Chiba University and UCSD researchers are also working to uncover many of the mechanisms underlying allergic inflammations, and have established novel treatments such as sublingual immunotherapy for Japanese cedar pollinosis, a form of hay fever caused by pollen released by the endemic tree species Cryptomeria japonica that afflicts millions of people every year.

Drawing on more than 20 years of research on T-cell immunobiology, Motoko Kimura at Chiba University’s Department of Immunology is now investigating the immunoregulatory role of the molecule CD69. Her team has found in mouse studies that anti-CD69 antibodies can help prevent inflammatory responses related, for example, to asthma, colitis, and arthritis. The finding may contribute for the creation of novel antibody therapy for the control of COVID-19-related lung inflammation. By collaborating with multinational pharmaceutical venture companies, cMAV has established humanized anti-CD69 as well as anti-Myl9 antibodies, which is believed to be useful for the treatment of intractable inflammatory diseases. Kimura’s research has also identified CD69 as a novel target for cancer immunotherapy. According to Kimura, powerful anti-tumor drugs called immune-checkpoint inhibitors are only effective for about 20 percent of patients, and are not applicable to patients suffering from autoimmune diseases.

Inspiring and training a new generation of medical researchers is another key aspect of the initiative. Chiba University and UCSD also created a new graduate program in immunology. Since 2014, every year 10 graduate students from Chiba are sent to LJI and UCSD for summer internships. In 2019, the Innovative Medicine Chiba Doctoral WISE program (iMeC-WISE) was launched with joint support from MEXT and Chiba University whereby graduate students are able to attain dual master’s degrees or PhDs from both Chiba University and UCSD. The master’s program includes nine majors: medical sciences, general pharmaceutical sciences, mathematics and informatics, Earth and environmental sciences, advanced science and engineering, creative engineering, fundamental engineering, environmental horticulture, and nursing. The four-year doctoral program is in frontier medicine and pharmaceutical sciences. iMeC-WISE provides students with financial support and the career development office as well as subsequent post-graduate employment positions to maximize each student’s potential and build the foundation for career success. iMeC-WISE aims to foster the next generation of world-class researchers and innovators, who will contribute to the development of medical sciences, pave the way to novel therapies and drugs, and develop sustainable healthcare systems.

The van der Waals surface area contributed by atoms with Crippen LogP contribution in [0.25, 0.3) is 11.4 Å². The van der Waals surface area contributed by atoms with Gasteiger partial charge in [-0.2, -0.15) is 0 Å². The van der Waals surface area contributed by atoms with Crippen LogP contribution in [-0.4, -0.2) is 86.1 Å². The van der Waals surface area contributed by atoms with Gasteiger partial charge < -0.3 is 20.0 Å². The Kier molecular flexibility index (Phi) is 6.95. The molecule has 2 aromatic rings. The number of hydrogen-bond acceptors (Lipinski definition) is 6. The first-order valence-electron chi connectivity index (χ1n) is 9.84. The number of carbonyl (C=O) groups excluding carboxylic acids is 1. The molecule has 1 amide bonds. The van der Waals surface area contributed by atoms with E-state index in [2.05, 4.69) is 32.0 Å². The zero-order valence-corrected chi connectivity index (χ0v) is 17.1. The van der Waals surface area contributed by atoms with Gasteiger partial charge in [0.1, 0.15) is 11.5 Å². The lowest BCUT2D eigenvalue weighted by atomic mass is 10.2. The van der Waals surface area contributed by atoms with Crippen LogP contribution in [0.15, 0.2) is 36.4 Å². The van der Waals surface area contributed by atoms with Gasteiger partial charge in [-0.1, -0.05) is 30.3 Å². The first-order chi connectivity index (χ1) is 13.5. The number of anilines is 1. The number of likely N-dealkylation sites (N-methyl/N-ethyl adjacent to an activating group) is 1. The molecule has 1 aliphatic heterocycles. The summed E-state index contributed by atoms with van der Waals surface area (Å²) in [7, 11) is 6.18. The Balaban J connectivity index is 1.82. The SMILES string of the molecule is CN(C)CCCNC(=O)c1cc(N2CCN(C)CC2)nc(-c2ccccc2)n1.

Looking Ahead

There are plans to expand the immunology initiative with activities extending throughout Asia and Europe. Chiba University has a vast amount of data on the microbiome and rare diseases in Japan, and there is significant opportunity for consolidating this data with partner institutes in Japan and beyond.